Viet Nam on International Women's day
On the 100th anniversary of the first International Women’s day, we look at one of the innovative ways Marie Stopes International Vietnam (MSI Viet Nam) is giving vulnerable women access to sexual and reproductive health services.
Changing the lives of Viet Nam’s migrant workers
Every year, thousands of young Vietnamese women leave their family homes in search of work in Ho Chi Minh city. Isolated and uneducated, they have little understanding of sexual or reproductive healthcare. And with no friends or family nearby, they have even less of an idea where to go for help when they need it.
MSI Viet Nam realised that the best way to give these women access to the information and services they need was to take it to them – not at home, where they spend little time, but at work.
Since 2006, with the support of Adidas and the World Bank, MSI Viet Nam has been bringing health information and services into Viet Nam’s factories. It’s an innovative approach in itself. But what makes it even more unusual – and what’s contributed to its huge success – is the fact that it’s the factory workers themselves who do the teaching.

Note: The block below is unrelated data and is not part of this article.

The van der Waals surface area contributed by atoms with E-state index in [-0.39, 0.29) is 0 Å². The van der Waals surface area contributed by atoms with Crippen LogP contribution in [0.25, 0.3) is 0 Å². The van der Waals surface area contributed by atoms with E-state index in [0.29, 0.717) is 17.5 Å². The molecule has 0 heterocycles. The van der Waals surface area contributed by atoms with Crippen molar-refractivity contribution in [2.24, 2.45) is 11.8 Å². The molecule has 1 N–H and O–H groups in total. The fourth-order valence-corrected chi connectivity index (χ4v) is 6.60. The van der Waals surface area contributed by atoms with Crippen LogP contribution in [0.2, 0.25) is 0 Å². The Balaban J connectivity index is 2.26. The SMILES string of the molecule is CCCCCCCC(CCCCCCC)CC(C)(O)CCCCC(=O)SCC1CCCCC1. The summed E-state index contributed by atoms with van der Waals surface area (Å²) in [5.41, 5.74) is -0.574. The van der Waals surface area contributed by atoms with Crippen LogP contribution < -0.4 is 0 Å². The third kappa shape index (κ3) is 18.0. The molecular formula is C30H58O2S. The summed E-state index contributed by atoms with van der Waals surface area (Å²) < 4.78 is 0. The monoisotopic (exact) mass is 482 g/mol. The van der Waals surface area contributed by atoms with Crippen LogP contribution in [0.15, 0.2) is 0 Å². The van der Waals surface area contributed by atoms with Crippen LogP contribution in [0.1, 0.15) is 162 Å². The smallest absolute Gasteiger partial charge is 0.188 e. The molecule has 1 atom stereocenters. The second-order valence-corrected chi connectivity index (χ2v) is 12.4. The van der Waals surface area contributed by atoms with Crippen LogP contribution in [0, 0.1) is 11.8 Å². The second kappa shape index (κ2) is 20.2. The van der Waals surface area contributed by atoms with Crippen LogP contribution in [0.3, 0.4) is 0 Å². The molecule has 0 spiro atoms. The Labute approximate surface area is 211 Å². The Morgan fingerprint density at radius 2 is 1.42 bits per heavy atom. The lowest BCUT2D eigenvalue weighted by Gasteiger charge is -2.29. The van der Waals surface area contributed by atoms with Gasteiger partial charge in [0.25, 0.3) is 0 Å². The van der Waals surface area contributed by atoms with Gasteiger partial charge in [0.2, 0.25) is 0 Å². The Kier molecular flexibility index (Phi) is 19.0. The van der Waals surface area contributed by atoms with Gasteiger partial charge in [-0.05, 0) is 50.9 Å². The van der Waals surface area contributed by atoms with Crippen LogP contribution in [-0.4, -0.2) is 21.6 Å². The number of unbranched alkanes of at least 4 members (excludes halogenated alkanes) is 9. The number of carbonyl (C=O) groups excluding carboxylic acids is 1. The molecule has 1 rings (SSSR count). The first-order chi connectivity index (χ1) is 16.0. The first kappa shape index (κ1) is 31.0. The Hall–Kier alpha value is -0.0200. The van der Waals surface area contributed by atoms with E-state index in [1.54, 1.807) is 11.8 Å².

Learning from each other: the ‘peer educator’ system
After being trained in sexual and reproductive health and attending communication courses, selected women act as a ‘bridge’ between MSI Viet Nam workers and the factory workers. They provide advice and information to their colleagues, but they also give contraception to women who might otherwise have been too ashamed to ask.
Since the initiative started, our 665 peer educators have run nearly 150,000 counselling sessions, and referred roughly 1,000 clients to MSI Viet Nam clinics for further advice.
Giving women a brighter future
One of our peer educators is Vo Nhu Thuyen, a 23-year old woman who had recently moved to the city from a rural township in central Vietnam. Having arrived at the factory with little sexual and reproductive health knowledge, Thuyen now helps MSI Viet Nam staff to run sessions, and even gives one-to-one and group counselling for her colleagues.
“MSI Viet Nam changed my life”, Thuyen says. Now with her help, this innovative scheme is changing the lives – and choices – of thousands of Viet Nam’s poorest and most vulnerable women too. Not only that, those women now have knowledge which they can pass on to others like them.